I'll start this blog out with a short comment. I'm not sure how much blogging I'll be doing in the next several weeks, currently I'm not able to download any photos onto my blogs and I've spent and done everything I can think of to try and resolve this.
Rather than be frustrated I'm going to step back and I'll look at it again in two weeks. Much like NH politics alot can happen in two weeks!
That out of the way I'm now convinced that the "power of advertising." is much greater towards success or failure in a political campaign than just about anything else. Of course it's money that also pays for the advertising. For example, I recently fell for and was sold by a very slick advertising campaign:
I was reading the New York Times Magazine which covers all the new book releases that are coming out. The writing and gloss here is really top notch. And of course a book, "Capital in the 21st Century." catches me and it's well written including the idea of this book. Basically, it a continuation of Daniel Yergin's Commanding Heights and how commodities like oil change the marketplace, countries and ultimately the world. I'm then thinking this will be a book about the strength of evolving and newly powerful economies like Dubai and how this wealth has transformed the world and the movement of capital that influences the world.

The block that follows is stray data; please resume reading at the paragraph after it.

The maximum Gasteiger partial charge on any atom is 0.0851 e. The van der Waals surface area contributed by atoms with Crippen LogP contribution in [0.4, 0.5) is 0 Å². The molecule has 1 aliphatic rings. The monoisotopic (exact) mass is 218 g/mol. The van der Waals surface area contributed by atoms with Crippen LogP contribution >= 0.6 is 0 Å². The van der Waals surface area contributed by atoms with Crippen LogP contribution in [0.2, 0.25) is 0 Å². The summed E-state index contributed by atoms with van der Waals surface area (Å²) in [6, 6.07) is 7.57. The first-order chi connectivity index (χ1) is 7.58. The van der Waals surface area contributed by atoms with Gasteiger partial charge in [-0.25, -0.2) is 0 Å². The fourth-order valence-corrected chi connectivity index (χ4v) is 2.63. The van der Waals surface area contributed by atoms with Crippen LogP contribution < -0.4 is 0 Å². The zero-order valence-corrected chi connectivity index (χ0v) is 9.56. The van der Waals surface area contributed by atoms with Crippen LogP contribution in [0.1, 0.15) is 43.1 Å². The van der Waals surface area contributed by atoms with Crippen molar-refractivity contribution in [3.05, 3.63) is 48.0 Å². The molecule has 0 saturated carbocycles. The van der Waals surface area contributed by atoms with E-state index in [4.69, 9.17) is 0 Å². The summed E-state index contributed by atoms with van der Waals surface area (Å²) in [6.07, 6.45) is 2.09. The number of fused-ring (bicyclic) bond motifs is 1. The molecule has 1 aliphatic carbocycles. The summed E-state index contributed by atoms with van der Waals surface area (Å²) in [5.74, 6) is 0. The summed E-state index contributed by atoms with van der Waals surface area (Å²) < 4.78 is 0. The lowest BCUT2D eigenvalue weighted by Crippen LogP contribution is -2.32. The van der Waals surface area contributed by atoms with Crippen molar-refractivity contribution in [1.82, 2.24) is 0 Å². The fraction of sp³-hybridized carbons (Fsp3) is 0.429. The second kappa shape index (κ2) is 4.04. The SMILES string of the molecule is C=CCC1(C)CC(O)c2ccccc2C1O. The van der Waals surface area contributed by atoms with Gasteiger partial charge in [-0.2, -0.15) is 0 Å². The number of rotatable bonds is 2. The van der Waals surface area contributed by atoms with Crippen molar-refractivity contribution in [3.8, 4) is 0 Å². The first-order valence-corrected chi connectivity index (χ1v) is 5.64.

Like I said I bought into the New York Times Magazine and I shouldn't have. Capital in 21st Century isn't about the 21st century or anything to do with capital and finance like I've described. Actually, I think of the 200+ plus page book I only saw oil and petrochemicals mentioned 5-6 times and even then it was in a supporting role, not the major role as it should have been. Instead this is a book about slavery and how the use of slavery impacts economies and builds wealth over time, alot of which impacts the 21st century. As an example the author cites, with effective evidence facts about slavery in the south and how this created a viable, advancing economy for the then newly formed Confederacy. And the author moves on from there all the way through industrialization and the capital structure it has created using labor as a basis and building foundation.
I don't buy into this theory. And this book is still hard to read. I think someone that works with statistical analysis on a daily basis would also find this difficult. For example, the author will cite slavery progress statistics and then talk about a scene in Quentin Tarrentino's movie, Diego Unchained. Haven't seen the movie but apparantly it's about a renegade, outlaw and a violent effort to free some slaves.
Enough about the book in the New York Times Magazine, (I'm sure they made a good sales profit though.) But I'm now thinking about political campaigns in New Hampshire and the ads paid for by Scott Brown vs. incumbent Sen. Jeanne Shaheen. How many voters are going to buy into one of these campaigns simply by what they've seen on television or a glossy photo spread in a magazine?, well-written of course.
The end result here: is not which campaign has the best campaign, but which campaign runs the best ads and has the best copy writers? If this is the case I don't know which campaign will win. They both seem very qualified in these areas.
Thanks for reading my blogs NHInsider see you in two weeks, hopefully!!!!!!